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5 Tips to Collect Your Best Stories

communication storytelling trust
Woman smiling and talking on phone, telling a story

By John Millen

During a recent storytelling workshop with a senior leadership team, one leader said she felt like she didn't have any good personal stories to share. 

She asked where I find my stories. I told her valuable stories are everywhere in our lives, we just have to recognize them and capture them.

As I began answering her question, as an example I spontaneously told a story about a personal struggle I had early in my career that helped me find my purpose. It’s an emotional story, with a happy ending. 

My story bank 

The reason I was able to “spontaneously” tell this story is that it’s in my story bank, where I preserve my best stories. Over the years, I’ve collected my own personal and business stories to use in presentations, coaching and conversations.

If someone asked me under pressure to tell them my favorite story, I might mention my surprise encounter with Oprah, or that time before I started a new job in Los Angeles when I auditioned for seven game shows in three days. But we’ll leave those stories for another day.

Your favorite story

Let’s talk about you. If someone were to ask you to tell your favorite story, what would you say?

Would you search your memory hoping to come up with a story that is worthy of being called your “favorite”?

Would you be flustered? Maybe tell the first story that comes to mind? Or would you give up searching and let this opportunity pass?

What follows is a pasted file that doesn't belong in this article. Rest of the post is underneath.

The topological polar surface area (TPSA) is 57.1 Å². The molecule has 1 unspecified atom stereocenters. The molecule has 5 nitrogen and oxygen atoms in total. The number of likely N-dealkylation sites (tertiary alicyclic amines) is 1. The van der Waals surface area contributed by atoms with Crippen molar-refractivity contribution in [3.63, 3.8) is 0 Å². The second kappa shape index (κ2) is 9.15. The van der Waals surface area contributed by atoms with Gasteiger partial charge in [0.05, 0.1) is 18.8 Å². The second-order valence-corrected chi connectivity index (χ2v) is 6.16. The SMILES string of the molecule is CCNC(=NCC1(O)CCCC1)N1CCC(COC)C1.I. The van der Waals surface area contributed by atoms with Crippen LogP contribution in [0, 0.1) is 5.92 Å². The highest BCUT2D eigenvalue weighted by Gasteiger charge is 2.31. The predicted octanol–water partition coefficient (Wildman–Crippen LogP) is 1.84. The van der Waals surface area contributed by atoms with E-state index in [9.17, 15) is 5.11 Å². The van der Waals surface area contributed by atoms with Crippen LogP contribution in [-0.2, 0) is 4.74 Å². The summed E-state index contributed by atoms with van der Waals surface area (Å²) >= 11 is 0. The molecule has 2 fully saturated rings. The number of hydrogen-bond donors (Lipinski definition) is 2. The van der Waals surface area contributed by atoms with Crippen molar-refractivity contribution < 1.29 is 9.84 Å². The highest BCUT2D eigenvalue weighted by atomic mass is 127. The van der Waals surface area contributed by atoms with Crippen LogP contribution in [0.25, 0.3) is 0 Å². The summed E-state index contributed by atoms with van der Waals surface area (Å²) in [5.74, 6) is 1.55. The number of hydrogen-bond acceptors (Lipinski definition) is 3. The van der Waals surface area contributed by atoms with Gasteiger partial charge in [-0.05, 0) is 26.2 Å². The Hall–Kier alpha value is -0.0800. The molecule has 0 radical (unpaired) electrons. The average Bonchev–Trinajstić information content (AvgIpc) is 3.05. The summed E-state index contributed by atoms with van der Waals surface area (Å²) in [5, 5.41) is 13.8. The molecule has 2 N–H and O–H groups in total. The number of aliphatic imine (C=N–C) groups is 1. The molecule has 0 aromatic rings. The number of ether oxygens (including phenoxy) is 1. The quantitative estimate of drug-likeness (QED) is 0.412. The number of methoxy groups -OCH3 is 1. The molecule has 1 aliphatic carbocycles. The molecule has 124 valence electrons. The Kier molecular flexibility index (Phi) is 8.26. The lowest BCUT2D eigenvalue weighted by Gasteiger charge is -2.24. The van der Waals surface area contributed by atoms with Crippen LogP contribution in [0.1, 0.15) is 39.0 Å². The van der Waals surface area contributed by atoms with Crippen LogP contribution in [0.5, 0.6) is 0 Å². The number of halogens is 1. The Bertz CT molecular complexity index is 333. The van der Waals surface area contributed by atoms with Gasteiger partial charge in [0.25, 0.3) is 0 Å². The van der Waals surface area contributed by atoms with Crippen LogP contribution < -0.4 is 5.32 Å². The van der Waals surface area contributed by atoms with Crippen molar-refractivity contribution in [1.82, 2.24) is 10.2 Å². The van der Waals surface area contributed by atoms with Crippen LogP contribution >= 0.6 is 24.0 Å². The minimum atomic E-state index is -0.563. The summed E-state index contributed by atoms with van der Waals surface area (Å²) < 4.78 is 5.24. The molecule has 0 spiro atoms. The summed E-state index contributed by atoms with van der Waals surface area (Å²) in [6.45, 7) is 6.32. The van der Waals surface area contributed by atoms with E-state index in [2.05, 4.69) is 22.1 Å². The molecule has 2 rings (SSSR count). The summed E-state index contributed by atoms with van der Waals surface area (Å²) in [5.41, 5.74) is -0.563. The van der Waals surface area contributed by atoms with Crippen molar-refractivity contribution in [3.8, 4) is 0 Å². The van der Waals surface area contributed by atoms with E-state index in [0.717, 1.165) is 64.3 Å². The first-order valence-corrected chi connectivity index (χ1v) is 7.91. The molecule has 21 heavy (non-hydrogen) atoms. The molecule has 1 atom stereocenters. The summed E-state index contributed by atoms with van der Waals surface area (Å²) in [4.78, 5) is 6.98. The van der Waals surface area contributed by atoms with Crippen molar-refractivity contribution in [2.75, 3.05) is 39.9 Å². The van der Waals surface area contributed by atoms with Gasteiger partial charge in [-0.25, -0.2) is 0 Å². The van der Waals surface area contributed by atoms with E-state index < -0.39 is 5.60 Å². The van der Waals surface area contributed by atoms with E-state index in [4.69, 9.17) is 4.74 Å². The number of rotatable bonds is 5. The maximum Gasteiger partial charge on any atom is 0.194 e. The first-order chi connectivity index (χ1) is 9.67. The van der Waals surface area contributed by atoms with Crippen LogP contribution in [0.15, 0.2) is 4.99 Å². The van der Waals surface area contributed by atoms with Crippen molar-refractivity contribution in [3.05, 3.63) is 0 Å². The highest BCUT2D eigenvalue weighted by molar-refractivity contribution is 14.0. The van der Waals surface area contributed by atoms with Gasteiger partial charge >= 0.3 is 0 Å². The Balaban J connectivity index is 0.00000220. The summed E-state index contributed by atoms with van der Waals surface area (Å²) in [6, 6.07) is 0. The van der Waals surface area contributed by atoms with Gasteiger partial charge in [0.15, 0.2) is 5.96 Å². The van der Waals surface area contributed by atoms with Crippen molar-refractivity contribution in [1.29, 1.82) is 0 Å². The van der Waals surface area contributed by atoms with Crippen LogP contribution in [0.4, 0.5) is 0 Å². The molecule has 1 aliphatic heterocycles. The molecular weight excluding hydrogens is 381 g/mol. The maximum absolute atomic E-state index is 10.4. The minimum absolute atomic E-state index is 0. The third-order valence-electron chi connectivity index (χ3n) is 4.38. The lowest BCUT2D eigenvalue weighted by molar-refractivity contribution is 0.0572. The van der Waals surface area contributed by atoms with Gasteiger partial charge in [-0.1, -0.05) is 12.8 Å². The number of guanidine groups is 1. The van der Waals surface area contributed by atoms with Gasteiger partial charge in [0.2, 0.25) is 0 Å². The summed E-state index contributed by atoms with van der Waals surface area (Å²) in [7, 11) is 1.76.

This exact scenario may not happen to you, but there are times that telling a story would be the perfect way to engage, inspire or persuade someone important to you. You might have the perfect story for a presentation, a job interview or even a first date.

Superpower storytelling

That’s why I believe storytelling is a superpower in business and in life. It's because stories can help us build trust, understanding and connection in all of our relationships. That's why the best leaders tell stories.

With this in mind, here are five practical tips for finding and saving your best life stories:

1. Develop a storyteller mindset

Make a commitment to start finding and saving your stories.

Once you decide to capture stories you’ll notice that stories are everywhere. It’s like when your neighbor buys a car model you never noticed before. Suddenly, everywhere you go you’ll start seeing that car.

The same thing happens when you decide to collect your own stories, they’ll start popping up all the time –– when you’re in virtual meetings, driving or just waking up.

2. Save your stories

When all of these stories start coming at you, it’s important to have a disciplined approach to capturing them. If you say, “I’ll write that down when I get home” you’ll never remember that story.

I have a notebook I use to write my favorite inspirational quotes and my stories. I keep that notebook on my desk next to my computer. It’s a white Moleskine notebook with a black drawing of Batman on the cover. Don’t judge me.